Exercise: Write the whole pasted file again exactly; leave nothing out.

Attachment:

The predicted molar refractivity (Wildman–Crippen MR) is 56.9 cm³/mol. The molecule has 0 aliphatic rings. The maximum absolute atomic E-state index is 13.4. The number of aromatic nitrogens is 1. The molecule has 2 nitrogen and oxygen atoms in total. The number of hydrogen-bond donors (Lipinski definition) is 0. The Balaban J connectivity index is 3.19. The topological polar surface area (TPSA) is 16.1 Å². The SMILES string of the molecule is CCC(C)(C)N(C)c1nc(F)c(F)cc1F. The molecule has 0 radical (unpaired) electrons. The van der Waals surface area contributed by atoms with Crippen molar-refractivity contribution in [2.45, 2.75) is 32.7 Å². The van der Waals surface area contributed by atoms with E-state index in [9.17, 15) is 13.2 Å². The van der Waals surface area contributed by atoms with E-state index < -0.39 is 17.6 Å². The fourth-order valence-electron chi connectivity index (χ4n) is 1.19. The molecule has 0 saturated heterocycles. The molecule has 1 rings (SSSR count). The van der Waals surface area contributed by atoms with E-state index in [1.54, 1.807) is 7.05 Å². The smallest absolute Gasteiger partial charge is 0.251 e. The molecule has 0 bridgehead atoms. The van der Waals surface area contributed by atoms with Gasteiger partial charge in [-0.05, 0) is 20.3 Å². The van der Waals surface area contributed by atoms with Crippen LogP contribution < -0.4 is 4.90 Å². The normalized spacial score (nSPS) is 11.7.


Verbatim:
The predicted molar refractivity (Wildman–Crippen MR) is 56.9 cm³/mol. The molecule has 0 aliphatic rings. The maximum absolute atomic E-state index is 13.4. The number of aromatic nitrogens is 1. The molecule has 2 nitrogen and oxygen atoms in total. The number of hydrogen-bond donors (Lipinski definition) is 0. The Balaban J connectivity index is 3.19. The topological polar surface area (TPSA) is 16.1 Å². The SMILES string of the molecule is CCC(C)(C)N(C)c1nc(F)c(F)cc1F. The molecule has 0 radical (unpaired) electrons. The van der Waals surface area contributed by atoms with Crippen molar-refractivity contribution in [2.45, 2.75) is 32.7 Å². The van der Waals surface area contributed by atoms with E-state index in [9.17, 15) is 13.2 Å². The van der Waals surface area contributed by atoms with E-state index < -0.39 is 17.6 Å². The fourth-order valence-electron chi connectivity index (χ4n) is 1.19. The molecule has 0 saturated heterocycles. The molecule has 1 rings (SSSR count). The van der Waals surface area contributed by atoms with E-state index in [1.54, 1.807) is 7.05 Å². The smallest absolute Gasteiger partial charge is 0.251 e. The molecule has 0 bridgehead atoms. The van der Waals surface area contributed by atoms with Gasteiger partial charge in [-0.05, 0) is 20.3 Å². The van der Waals surface area contributed by atoms with Crippen LogP contribution < -0.4 is 4.90 Å². The normalized spacial score (nSPS) is 11.7.